My Hero – My Son by Melissa Da Silva
Joshua spends every moment of his life inspiring others with his determination and desire to achieve. His beautiful little smile can simply melt your heart.
August 4, 2010: Joshua’s birthday was one of the happiest and most heartbreaking days of my life. I remember it like it was just yesterday. I can picture every detail and feel those exact emotions. I was 36 weeks pregnant and after an unremarkable day, I had an overwhelming feeling that I needed to go to the hospital. Maybe it was faith; some call it mother’s intuition.
A relatively normal assessment quickly changed with the onset of a single contraction. In this very moment, my baby became extremely distressed and despite countless interventions he was not responding. Fearful and afraid, the nurses immediately called a Code Pink – an obstetrical emergency. The life of a mother and child hung in the balance.
My son was born by emergency cesarean section and in the early moments of his new life he was fighting against death. My beautiful six-pound baby boy was fighting a medical battle of astronomical proportions. Joshua had a life threatening condition called disseminated intravascular coagulopathy (DIC) that caused his blood to become extremely thin and made him very sick. It is believed that at the time of that single contraction, Joshua began bleeding in his brain, suffering a hemorrhagic stroke.
This was the darkest time in my life.
I remember sitting next to my son’s bassinet in the middle of a busy, loud NICU filled with nurses, doctors, families and friends; I felt so alone. I was scared and lost. I was bargaining with God and I was angry and heartbroken.
After 19 long days in the intensive care, my baby boy Joshua made it home. He fought hard, and with the love of his family and the knowledge and skills of the Stollery ICU staff, he survived.
We finally went home, and we were together like a family should be. My husband and I were committed to providing our children with unconditional love and support, despite our fears of the many unknowns for Joshua. We didn’t know if our precious baby was blind or deaf; we didn’t know if he would ever walk; we didn’t know if he would ever talk. Would we ever hear “mommy” and “daddy” spoken from his lips? Only time would tell.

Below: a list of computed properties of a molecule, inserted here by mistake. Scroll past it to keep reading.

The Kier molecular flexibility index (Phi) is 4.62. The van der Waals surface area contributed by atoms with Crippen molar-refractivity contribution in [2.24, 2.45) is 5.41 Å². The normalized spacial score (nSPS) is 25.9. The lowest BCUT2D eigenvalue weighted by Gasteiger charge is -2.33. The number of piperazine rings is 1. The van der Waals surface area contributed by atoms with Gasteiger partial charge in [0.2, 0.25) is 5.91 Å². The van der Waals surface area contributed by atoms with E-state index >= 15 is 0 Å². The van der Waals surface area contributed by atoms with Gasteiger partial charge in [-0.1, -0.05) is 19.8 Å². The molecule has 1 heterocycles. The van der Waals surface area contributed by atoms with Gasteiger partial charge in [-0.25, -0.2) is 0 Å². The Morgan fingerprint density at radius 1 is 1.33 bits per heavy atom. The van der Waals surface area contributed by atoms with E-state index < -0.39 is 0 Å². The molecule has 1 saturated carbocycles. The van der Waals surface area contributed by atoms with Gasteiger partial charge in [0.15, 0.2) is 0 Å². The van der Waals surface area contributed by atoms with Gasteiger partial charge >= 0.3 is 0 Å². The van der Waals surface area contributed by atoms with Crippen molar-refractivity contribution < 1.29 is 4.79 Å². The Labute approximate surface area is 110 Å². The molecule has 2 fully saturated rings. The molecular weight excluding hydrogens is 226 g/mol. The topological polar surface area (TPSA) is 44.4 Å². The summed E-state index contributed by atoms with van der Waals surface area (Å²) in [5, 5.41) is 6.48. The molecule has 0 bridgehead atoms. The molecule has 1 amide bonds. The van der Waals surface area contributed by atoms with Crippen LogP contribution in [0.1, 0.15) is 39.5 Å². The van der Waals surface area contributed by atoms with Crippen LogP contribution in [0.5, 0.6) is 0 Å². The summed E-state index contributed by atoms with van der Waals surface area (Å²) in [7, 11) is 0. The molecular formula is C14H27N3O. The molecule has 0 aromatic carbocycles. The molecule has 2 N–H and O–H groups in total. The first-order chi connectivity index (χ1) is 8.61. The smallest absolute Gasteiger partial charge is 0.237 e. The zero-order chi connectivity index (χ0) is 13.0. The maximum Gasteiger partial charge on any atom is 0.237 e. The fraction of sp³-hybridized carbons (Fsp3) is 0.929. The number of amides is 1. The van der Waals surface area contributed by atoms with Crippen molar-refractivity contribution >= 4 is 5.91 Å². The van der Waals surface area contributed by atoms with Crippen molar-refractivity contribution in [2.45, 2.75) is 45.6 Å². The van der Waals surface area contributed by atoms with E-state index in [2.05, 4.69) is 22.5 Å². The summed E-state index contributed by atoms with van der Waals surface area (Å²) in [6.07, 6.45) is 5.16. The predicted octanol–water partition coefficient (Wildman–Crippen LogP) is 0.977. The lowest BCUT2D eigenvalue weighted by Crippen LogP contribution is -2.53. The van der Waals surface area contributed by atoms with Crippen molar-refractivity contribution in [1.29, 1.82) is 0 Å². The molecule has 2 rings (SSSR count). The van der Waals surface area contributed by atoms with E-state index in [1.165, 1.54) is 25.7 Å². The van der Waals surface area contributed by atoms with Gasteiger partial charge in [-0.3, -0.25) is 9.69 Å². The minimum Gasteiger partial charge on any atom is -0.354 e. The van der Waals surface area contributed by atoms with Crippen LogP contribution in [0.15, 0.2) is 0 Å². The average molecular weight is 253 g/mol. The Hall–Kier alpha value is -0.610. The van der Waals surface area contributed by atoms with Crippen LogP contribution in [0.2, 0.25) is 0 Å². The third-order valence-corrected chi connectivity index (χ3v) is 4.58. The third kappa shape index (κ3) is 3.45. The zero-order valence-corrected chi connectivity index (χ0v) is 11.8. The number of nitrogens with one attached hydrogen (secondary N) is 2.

Just when we felt like we were getting into a routine, our sweet boy became seriously ill with a respiratory virus and he struggled to breathe. He was so weak he barely had the strength to hold his head up. Joshua spent over two weeks in the Stollery once again. It was during this hospitalization and a random elevator ride that I first encountered a member of the pediatric neurosurgery team, Dr. Pugh. Tired and crying I bombarded him with questions about stroke complications, stroke recovery and surgery. Having never met my son he still spent time with me and shared his knowledge. Genuine and kind, his exact words to me before we went our separate ways were, “If you need us, we will be here.”
We didn’t know if our precious baby was blind or deaf; we didn’t know if he would ever walk; we didn’t know if he would ever talk. Would we ever hear “mommy” and “daddy” spoken from his lips? Only time would tell.
Seven months later, Joshua would in fact require the help of the neurosurgical team. He required brain surgery for a VP shunt at 14 months old. His head was rapidly growing and the only remedy was surgery.
Dr. Pugh and Wendy Beaudoin took us by our hands and with compassion and knowledge led us down this very difficult path. Answering our every question, never rushing an appointment, and having genuine care for our family made it easier to hand him over to them in the operating room on September 20, 2011.
Now at three years old Joshua continues to amaze us with his drive and motivation. He has undergone countless procedures, surgeries, scans and appointments that are reflected in the hundreds of Hope Stones he has collected already. The hope stones are a symbol of a difficult medical journey, but they are even more a symbol of what we have overcome as a family.
Joshua has accomplished so much in his short life and we are so tremendously proud of him, and we are in love with him and his brother.